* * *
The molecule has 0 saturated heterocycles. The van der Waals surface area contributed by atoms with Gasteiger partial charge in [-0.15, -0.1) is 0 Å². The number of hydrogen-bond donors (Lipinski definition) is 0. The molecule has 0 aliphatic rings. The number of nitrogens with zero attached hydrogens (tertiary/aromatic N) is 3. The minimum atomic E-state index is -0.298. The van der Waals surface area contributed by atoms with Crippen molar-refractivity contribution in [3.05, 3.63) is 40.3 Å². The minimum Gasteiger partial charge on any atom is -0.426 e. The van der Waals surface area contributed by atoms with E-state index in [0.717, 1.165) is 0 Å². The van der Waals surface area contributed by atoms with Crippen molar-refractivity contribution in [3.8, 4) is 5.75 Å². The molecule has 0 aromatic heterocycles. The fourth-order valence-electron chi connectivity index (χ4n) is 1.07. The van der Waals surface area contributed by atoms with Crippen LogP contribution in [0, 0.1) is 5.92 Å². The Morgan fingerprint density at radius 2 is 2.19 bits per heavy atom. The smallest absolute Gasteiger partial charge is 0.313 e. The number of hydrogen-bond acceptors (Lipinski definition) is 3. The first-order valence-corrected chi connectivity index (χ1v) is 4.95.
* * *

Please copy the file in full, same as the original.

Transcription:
The molecule has 0 saturated heterocycles. The van der Waals surface area contributed by atoms with Gasteiger partial charge in [-0.15, -0.1) is 0 Å². The number of hydrogen-bond donors (Lipinski definition) is 0. The molecule has 0 aliphatic rings. The number of nitrogens with zero attached hydrogens (tertiary/aromatic N) is 3. The minimum atomic E-state index is -0.298. The van der Waals surface area contributed by atoms with Crippen molar-refractivity contribution in [3.05, 3.63) is 40.3 Å². The minimum Gasteiger partial charge on any atom is -0.426 e. The van der Waals surface area contributed by atoms with E-state index in [0.717, 1.165) is 0 Å². The van der Waals surface area contributed by atoms with Crippen molar-refractivity contribution in [3.8, 4) is 5.75 Å². The molecule has 0 aromatic heterocycles. The fourth-order valence-electron chi connectivity index (χ4n) is 1.07. The van der Waals surface area contributed by atoms with Crippen LogP contribution in [0, 0.1) is 5.92 Å². The Morgan fingerprint density at radius 2 is 2.19 bits per heavy atom. The smallest absolute Gasteiger partial charge is 0.313 e. The number of hydrogen-bond acceptors (Lipinski definition) is 3. The first-order valence-corrected chi connectivity index (χ1v) is 4.95.